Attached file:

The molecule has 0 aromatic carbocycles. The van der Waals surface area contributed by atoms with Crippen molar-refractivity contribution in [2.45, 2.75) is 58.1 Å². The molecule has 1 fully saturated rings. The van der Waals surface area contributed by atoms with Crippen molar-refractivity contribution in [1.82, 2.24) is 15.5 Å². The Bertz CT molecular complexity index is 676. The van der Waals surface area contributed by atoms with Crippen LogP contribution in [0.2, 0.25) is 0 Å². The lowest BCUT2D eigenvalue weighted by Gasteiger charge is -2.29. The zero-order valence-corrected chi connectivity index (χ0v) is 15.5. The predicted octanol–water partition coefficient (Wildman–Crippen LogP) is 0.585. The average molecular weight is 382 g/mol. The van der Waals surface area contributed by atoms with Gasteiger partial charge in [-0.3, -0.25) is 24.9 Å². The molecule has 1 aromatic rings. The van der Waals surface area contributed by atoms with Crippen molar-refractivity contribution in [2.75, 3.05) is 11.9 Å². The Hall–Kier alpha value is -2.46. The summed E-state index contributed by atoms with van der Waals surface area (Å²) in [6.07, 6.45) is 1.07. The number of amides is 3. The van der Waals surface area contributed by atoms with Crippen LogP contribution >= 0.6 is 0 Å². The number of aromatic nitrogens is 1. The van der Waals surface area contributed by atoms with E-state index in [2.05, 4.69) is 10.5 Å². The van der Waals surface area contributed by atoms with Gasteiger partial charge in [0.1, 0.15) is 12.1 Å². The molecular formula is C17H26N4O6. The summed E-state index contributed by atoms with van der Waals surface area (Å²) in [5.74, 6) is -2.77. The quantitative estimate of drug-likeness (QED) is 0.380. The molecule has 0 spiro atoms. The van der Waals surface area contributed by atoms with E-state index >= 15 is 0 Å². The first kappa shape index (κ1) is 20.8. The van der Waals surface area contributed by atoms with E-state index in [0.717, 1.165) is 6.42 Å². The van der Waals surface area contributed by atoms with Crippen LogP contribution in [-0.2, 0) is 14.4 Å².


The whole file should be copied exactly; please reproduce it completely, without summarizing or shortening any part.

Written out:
The molecule has 0 aromatic carbocycles. The van der Waals surface area contributed by atoms with Crippen molar-refractivity contribution in [2.45, 2.75) is 58.1 Å². The molecule has 1 fully saturated rings. The van der Waals surface area contributed by atoms with Crippen molar-refractivity contribution in [1.82, 2.24) is 15.5 Å². The Bertz CT molecular complexity index is 676. The van der Waals surface area contributed by atoms with Crippen LogP contribution in [0.2, 0.25) is 0 Å². The lowest BCUT2D eigenvalue weighted by Gasteiger charge is -2.29. The zero-order valence-corrected chi connectivity index (χ0v) is 15.5. The predicted octanol–water partition coefficient (Wildman–Crippen LogP) is 0.585. The average molecular weight is 382 g/mol. The van der Waals surface area contributed by atoms with Gasteiger partial charge in [-0.3, -0.25) is 24.9 Å². The molecule has 1 aromatic rings. The van der Waals surface area contributed by atoms with Crippen molar-refractivity contribution in [2.75, 3.05) is 11.9 Å². The Hall–Kier alpha value is -2.46. The summed E-state index contributed by atoms with van der Waals surface area (Å²) in [6.07, 6.45) is 1.07. The number of amides is 3. The van der Waals surface area contributed by atoms with Crippen LogP contribution >= 0.6 is 0 Å². The number of aromatic nitrogens is 1. The van der Waals surface area contributed by atoms with E-state index in [2.05, 4.69) is 10.5 Å². The van der Waals surface area contributed by atoms with Gasteiger partial charge in [0.1, 0.15) is 12.1 Å². The molecular formula is C17H26N4O6. The summed E-state index contributed by atoms with van der Waals surface area (Å²) in [5.74, 6) is -2.77. The quantitative estimate of drug-likeness (QED) is 0.380. The molecule has 0 spiro atoms. The van der Waals surface area contributed by atoms with E-state index >= 15 is 0 Å². The first kappa shape index (κ1) is 20.8. The van der Waals surface area contributed by atoms with E-state index in [0.717, 1.165) is 6.42 Å². The van der Waals surface area contributed by atoms with Crippen LogP contribution in [-0.2, 0) is 14.4 Å².